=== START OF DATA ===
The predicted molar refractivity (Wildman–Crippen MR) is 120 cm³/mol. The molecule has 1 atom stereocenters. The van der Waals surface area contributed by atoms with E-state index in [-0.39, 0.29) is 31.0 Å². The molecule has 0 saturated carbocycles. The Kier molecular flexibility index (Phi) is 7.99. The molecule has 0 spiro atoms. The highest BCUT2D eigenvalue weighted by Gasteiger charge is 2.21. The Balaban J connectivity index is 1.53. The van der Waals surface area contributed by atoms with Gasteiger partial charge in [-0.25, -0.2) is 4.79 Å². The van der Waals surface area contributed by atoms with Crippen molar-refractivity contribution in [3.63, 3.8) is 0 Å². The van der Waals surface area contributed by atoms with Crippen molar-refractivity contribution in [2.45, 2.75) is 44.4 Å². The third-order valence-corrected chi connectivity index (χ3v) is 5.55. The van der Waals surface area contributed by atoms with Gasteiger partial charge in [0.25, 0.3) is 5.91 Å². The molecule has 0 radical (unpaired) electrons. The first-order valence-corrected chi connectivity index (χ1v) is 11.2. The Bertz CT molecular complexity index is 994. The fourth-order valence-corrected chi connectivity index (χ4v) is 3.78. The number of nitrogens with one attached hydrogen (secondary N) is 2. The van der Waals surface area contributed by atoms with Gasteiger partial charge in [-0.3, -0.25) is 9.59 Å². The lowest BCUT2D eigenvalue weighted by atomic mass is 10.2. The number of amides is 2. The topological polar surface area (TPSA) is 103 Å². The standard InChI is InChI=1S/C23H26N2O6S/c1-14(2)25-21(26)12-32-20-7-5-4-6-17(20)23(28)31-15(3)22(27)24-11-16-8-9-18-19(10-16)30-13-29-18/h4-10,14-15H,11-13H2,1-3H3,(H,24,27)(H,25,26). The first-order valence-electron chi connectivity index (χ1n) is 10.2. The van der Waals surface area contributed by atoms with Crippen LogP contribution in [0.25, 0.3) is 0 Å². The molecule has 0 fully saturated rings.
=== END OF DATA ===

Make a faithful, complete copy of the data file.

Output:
The predicted molar refractivity (Wildman–Crippen MR) is 120 cm³/mol. The molecule has 1 atom stereocenters. The van der Waals surface area contributed by atoms with E-state index in [-0.39, 0.29) is 31.0 Å². The molecule has 0 saturated carbocycles. The Kier molecular flexibility index (Phi) is 7.99. The molecule has 0 spiro atoms. The highest BCUT2D eigenvalue weighted by Gasteiger charge is 2.21. The Balaban J connectivity index is 1.53. The van der Waals surface area contributed by atoms with Gasteiger partial charge in [-0.25, -0.2) is 4.79 Å². The van der Waals surface area contributed by atoms with Crippen molar-refractivity contribution in [3.63, 3.8) is 0 Å². The van der Waals surface area contributed by atoms with Crippen molar-refractivity contribution in [2.45, 2.75) is 44.4 Å². The third-order valence-corrected chi connectivity index (χ3v) is 5.55. The van der Waals surface area contributed by atoms with Gasteiger partial charge in [0.25, 0.3) is 5.91 Å². The molecule has 0 radical (unpaired) electrons. The first-order valence-corrected chi connectivity index (χ1v) is 11.2. The Bertz CT molecular complexity index is 994. The fourth-order valence-corrected chi connectivity index (χ4v) is 3.78. The number of nitrogens with one attached hydrogen (secondary N) is 2. The van der Waals surface area contributed by atoms with Gasteiger partial charge in [-0.3, -0.25) is 9.59 Å². The lowest BCUT2D eigenvalue weighted by atomic mass is 10.2. The number of amides is 2. The topological polar surface area (TPSA) is 103 Å². The standard InChI is InChI=1S/C23H26N2O6S/c1-14(2)25-21(26)12-32-20-7-5-4-6-17(20)23(28)31-15(3)22(27)24-11-16-8-9-18-19(10-16)30-13-29-18/h4-10,14-15H,11-13H2,1-3H3,(H,24,27)(H,25,26). The first-order valence-electron chi connectivity index (χ1n) is 10.2. The van der Waals surface area contributed by atoms with Crippen LogP contribution in [0.25, 0.3) is 0 Å². The molecule has 0 fully saturated rings.